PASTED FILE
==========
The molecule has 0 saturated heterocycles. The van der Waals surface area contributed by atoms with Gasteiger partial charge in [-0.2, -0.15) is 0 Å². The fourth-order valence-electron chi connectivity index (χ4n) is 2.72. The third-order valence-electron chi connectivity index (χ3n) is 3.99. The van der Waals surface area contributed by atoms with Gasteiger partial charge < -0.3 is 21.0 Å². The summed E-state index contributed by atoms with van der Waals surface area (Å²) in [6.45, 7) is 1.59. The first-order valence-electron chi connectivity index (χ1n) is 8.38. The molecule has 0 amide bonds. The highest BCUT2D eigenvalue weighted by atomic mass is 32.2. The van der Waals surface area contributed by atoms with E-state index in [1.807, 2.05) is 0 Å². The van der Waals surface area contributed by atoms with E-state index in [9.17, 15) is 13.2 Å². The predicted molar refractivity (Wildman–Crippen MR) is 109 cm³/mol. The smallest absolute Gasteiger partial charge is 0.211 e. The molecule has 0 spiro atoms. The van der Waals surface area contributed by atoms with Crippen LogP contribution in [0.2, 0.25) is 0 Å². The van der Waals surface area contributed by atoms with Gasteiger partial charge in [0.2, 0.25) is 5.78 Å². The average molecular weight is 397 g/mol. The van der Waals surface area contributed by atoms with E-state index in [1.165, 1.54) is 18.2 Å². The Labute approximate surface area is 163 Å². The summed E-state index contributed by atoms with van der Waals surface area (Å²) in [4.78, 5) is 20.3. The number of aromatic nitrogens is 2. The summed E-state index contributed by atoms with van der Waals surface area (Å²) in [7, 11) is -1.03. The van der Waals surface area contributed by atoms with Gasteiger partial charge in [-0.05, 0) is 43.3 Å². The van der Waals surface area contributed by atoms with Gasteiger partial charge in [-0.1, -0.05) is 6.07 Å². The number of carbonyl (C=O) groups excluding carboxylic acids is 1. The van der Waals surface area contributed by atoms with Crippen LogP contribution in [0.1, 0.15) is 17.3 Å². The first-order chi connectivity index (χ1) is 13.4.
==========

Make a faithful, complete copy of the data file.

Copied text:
The molecule has 0 saturated heterocycles. The van der Waals surface area contributed by atoms with Gasteiger partial charge in [-0.2, -0.15) is 0 Å². The fourth-order valence-electron chi connectivity index (χ4n) is 2.72. The third-order valence-electron chi connectivity index (χ3n) is 3.99. The van der Waals surface area contributed by atoms with Gasteiger partial charge < -0.3 is 21.0 Å². The summed E-state index contributed by atoms with van der Waals surface area (Å²) in [6.45, 7) is 1.59. The first-order valence-electron chi connectivity index (χ1n) is 8.38. The molecule has 0 amide bonds. The highest BCUT2D eigenvalue weighted by atomic mass is 32.2. The van der Waals surface area contributed by atoms with E-state index in [1.807, 2.05) is 0 Å². The van der Waals surface area contributed by atoms with E-state index in [9.17, 15) is 13.2 Å². The predicted molar refractivity (Wildman–Crippen MR) is 109 cm³/mol. The smallest absolute Gasteiger partial charge is 0.211 e. The molecule has 0 spiro atoms. The van der Waals surface area contributed by atoms with Crippen LogP contribution in [0.2, 0.25) is 0 Å². The van der Waals surface area contributed by atoms with Gasteiger partial charge in [0.2, 0.25) is 5.78 Å². The average molecular weight is 397 g/mol. The van der Waals surface area contributed by atoms with E-state index in [1.165, 1.54) is 18.2 Å². The Labute approximate surface area is 163 Å². The summed E-state index contributed by atoms with van der Waals surface area (Å²) in [4.78, 5) is 20.3. The number of aromatic nitrogens is 2. The summed E-state index contributed by atoms with van der Waals surface area (Å²) in [7, 11) is -1.03. The van der Waals surface area contributed by atoms with Gasteiger partial charge in [-0.05, 0) is 43.3 Å². The van der Waals surface area contributed by atoms with Gasteiger partial charge in [-0.1, -0.05) is 6.07 Å². The number of carbonyl (C=O) groups excluding carboxylic acids is 1. The van der Waals surface area contributed by atoms with Crippen LogP contribution in [0.1, 0.15) is 17.3 Å². The first-order chi connectivity index (χ1) is 13.4.